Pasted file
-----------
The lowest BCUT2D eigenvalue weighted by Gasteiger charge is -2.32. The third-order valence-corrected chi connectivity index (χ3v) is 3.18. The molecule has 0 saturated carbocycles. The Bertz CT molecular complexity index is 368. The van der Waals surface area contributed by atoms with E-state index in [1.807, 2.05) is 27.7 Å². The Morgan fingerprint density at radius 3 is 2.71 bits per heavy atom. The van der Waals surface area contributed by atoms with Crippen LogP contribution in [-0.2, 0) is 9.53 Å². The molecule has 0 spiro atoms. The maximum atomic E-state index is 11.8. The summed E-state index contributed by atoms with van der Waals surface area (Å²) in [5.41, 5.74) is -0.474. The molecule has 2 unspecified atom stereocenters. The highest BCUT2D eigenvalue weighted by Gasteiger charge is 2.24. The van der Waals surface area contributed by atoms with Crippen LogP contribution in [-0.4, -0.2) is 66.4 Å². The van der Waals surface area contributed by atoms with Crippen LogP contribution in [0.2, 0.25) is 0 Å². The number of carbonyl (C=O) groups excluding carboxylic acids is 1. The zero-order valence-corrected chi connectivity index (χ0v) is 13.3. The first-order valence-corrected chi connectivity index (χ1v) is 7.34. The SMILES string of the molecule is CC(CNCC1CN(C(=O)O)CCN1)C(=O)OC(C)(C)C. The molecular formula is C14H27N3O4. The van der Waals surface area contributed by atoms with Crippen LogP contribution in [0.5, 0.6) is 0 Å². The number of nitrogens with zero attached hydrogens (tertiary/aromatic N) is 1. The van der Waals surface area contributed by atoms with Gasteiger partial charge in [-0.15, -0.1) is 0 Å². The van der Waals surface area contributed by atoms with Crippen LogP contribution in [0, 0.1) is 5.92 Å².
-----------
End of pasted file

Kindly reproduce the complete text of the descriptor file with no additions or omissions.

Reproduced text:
The lowest BCUT2D eigenvalue weighted by Gasteiger charge is -2.32. The third-order valence-corrected chi connectivity index (χ3v) is 3.18. The molecule has 0 saturated carbocycles. The Bertz CT molecular complexity index is 368. The van der Waals surface area contributed by atoms with E-state index in [1.807, 2.05) is 27.7 Å². The Morgan fingerprint density at radius 3 is 2.71 bits per heavy atom. The van der Waals surface area contributed by atoms with Crippen LogP contribution in [-0.2, 0) is 9.53 Å². The molecule has 0 spiro atoms. The maximum atomic E-state index is 11.8. The summed E-state index contributed by atoms with van der Waals surface area (Å²) in [5.41, 5.74) is -0.474. The molecule has 2 unspecified atom stereocenters. The highest BCUT2D eigenvalue weighted by Gasteiger charge is 2.24. The van der Waals surface area contributed by atoms with Crippen LogP contribution in [-0.4, -0.2) is 66.4 Å². The van der Waals surface area contributed by atoms with Crippen LogP contribution in [0.2, 0.25) is 0 Å². The number of carbonyl (C=O) groups excluding carboxylic acids is 1. The zero-order valence-corrected chi connectivity index (χ0v) is 13.3. The first-order valence-corrected chi connectivity index (χ1v) is 7.34. The SMILES string of the molecule is CC(CNCC1CN(C(=O)O)CCN1)C(=O)OC(C)(C)C. The molecular formula is C14H27N3O4. The van der Waals surface area contributed by atoms with Crippen LogP contribution in [0.5, 0.6) is 0 Å². The number of nitrogens with zero attached hydrogens (tertiary/aromatic N) is 1. The van der Waals surface area contributed by atoms with Gasteiger partial charge in [-0.15, -0.1) is 0 Å². The van der Waals surface area contributed by atoms with Crippen LogP contribution in [0, 0.1) is 5.92 Å².